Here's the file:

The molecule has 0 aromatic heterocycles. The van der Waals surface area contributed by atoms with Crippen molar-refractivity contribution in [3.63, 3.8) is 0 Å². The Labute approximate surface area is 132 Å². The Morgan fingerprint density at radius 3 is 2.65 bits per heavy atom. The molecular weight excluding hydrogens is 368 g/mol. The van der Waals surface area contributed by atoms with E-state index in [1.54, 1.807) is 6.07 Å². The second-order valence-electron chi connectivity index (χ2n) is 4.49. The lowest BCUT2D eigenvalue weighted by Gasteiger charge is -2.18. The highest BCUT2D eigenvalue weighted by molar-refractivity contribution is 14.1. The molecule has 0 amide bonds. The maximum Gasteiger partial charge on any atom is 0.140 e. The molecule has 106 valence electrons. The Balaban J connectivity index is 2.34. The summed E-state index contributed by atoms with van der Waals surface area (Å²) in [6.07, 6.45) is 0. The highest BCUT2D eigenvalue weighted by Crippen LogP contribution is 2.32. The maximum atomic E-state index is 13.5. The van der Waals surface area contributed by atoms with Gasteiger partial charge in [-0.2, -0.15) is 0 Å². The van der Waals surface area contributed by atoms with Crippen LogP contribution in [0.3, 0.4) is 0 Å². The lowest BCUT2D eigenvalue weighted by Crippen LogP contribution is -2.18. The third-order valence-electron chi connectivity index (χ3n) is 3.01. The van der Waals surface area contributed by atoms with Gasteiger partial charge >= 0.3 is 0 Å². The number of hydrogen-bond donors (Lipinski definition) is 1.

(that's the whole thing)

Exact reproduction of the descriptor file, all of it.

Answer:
The molecule has 0 aromatic heterocycles. The van der Waals surface area contributed by atoms with Crippen molar-refractivity contribution in [3.63, 3.8) is 0 Å². The Labute approximate surface area is 132 Å². The Morgan fingerprint density at radius 3 is 2.65 bits per heavy atom. The molecular weight excluding hydrogens is 368 g/mol. The van der Waals surface area contributed by atoms with E-state index in [1.54, 1.807) is 6.07 Å². The second-order valence-electron chi connectivity index (χ2n) is 4.49. The lowest BCUT2D eigenvalue weighted by Gasteiger charge is -2.18. The highest BCUT2D eigenvalue weighted by molar-refractivity contribution is 14.1. The molecule has 0 amide bonds. The maximum Gasteiger partial charge on any atom is 0.140 e. The molecule has 106 valence electrons. The Balaban J connectivity index is 2.34. The summed E-state index contributed by atoms with van der Waals surface area (Å²) in [6.07, 6.45) is 0. The highest BCUT2D eigenvalue weighted by Crippen LogP contribution is 2.32. The maximum atomic E-state index is 13.5. The van der Waals surface area contributed by atoms with Gasteiger partial charge in [-0.2, -0.15) is 0 Å². The van der Waals surface area contributed by atoms with Crippen LogP contribution in [0.3, 0.4) is 0 Å². The lowest BCUT2D eigenvalue weighted by Crippen LogP contribution is -2.18. The third-order valence-electron chi connectivity index (χ3n) is 3.01. The van der Waals surface area contributed by atoms with Gasteiger partial charge >= 0.3 is 0 Å². The number of hydrogen-bond donors (Lipinski definition) is 1.